Human smuggling, trafficking crimes of different stripes

Josh Hong

A Rohingya man waits for his children to finish class at a refugee school in Selayang, Selangor, last August. Amid the Covid-19 pandemic, the virulent campaign against the community has done nothing to improve their protection and the prevention of human trafficking. – The Malaysian Insight file pic, July 27, 2020.

LAST Wednesday, the Alor Star High Court overturned a lower court’s decision to cane 27 Rohingya refugees who entered Malaysia without valid papers. The United Nations High Commissioner for Refugees lauded the move as “a clear understanding of international refugee law in a mixed-migration context, and the need for upholding protection measures for refugees and asylum seekers”.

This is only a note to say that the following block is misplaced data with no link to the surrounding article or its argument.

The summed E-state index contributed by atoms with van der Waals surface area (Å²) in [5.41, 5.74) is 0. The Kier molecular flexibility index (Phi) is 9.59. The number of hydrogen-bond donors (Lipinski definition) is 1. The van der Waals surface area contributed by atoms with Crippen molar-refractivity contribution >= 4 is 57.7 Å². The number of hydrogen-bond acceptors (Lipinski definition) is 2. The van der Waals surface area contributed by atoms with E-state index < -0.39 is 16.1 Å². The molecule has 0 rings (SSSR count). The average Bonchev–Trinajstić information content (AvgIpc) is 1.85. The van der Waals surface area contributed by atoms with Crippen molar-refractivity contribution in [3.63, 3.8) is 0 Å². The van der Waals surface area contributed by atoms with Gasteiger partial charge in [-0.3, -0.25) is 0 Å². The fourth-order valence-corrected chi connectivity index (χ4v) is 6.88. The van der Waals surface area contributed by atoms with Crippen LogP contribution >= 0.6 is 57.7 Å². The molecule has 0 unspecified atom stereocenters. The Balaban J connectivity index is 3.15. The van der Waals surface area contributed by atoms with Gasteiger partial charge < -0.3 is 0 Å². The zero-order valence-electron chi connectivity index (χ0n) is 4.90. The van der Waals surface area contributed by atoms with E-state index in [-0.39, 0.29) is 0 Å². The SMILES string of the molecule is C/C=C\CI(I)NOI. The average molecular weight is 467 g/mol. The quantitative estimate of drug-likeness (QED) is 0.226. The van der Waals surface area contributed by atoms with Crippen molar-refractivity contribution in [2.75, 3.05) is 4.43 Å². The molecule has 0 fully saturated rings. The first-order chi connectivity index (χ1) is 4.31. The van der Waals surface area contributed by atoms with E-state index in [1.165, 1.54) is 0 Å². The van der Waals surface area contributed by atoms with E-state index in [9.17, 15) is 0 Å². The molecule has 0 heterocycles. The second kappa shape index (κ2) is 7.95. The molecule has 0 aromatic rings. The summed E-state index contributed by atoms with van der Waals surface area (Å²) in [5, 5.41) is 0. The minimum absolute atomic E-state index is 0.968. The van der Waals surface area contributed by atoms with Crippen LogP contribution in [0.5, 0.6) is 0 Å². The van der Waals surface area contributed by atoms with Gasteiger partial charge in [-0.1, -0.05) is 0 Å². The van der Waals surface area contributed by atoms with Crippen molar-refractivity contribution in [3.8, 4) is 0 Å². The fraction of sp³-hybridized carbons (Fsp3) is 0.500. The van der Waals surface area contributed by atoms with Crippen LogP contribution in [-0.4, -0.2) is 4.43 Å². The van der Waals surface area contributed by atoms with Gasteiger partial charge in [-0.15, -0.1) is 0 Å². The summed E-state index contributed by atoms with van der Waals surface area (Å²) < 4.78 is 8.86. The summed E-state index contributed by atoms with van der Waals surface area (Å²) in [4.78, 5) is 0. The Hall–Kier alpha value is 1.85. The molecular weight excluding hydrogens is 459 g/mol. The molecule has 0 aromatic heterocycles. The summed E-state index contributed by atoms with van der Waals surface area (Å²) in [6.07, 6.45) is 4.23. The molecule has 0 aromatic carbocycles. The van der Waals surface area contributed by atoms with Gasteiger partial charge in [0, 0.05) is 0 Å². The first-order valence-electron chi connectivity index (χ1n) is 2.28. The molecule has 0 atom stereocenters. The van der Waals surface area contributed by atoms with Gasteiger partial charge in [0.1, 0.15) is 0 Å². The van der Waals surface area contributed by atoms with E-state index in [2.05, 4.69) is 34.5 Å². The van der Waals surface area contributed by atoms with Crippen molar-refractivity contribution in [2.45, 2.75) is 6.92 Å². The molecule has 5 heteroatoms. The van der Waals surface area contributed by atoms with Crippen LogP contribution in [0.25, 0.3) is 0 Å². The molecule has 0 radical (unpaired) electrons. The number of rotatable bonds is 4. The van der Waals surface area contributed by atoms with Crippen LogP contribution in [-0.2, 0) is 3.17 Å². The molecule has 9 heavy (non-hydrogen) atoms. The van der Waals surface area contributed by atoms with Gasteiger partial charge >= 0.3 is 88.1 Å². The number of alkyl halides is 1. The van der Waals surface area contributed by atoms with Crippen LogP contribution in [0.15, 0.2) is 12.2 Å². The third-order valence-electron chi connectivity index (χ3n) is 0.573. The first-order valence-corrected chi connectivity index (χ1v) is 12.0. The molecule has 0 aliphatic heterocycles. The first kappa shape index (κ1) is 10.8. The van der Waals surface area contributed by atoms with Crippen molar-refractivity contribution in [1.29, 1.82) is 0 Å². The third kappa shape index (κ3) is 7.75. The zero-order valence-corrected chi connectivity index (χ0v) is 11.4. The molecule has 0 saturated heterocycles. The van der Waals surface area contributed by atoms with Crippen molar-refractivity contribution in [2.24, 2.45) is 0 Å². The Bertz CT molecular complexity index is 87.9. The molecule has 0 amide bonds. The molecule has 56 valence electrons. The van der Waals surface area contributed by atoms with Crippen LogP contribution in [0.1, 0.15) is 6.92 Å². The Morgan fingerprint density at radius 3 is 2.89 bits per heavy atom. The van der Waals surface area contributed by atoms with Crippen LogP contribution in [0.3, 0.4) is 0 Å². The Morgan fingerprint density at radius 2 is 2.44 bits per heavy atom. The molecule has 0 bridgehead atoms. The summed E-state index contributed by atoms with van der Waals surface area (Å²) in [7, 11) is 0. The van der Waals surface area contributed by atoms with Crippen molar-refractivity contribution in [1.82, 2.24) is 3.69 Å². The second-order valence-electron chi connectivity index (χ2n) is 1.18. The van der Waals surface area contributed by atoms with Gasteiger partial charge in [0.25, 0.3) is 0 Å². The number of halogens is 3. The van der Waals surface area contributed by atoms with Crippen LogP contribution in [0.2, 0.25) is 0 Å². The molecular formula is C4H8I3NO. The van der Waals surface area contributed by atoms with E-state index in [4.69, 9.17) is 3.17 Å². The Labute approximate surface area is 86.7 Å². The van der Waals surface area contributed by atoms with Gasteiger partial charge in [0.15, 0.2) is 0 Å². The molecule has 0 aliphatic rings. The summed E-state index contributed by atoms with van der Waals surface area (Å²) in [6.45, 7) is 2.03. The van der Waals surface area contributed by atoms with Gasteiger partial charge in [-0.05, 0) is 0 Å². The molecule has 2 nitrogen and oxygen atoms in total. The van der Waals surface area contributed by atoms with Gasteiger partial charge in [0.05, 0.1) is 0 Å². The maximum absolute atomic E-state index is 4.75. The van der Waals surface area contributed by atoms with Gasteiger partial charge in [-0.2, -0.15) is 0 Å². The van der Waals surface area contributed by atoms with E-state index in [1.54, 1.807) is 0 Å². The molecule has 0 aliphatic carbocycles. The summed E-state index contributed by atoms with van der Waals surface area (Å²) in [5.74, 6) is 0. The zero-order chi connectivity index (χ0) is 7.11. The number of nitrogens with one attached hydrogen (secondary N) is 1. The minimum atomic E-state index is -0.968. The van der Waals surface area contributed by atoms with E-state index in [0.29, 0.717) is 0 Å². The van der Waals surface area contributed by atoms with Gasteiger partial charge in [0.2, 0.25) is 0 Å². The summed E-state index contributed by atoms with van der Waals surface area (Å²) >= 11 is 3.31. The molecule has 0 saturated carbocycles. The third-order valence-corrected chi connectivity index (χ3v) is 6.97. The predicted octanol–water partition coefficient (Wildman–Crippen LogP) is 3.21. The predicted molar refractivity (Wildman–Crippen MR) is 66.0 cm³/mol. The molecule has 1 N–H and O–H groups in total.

The Malaysian media and public tend to regard those who enter the country without proper documentation as “illegal immigrants”, and fail to understand that many may very well be victims of human trafficking. Over the years, hundreds of thousands of Rohingya have been forced to pay traffickers exorbitant sums to flee persecution in Myanmar, or to escape the appalling conditions at overcrowded refugee camps along the Bangladesh-Myanmar border.

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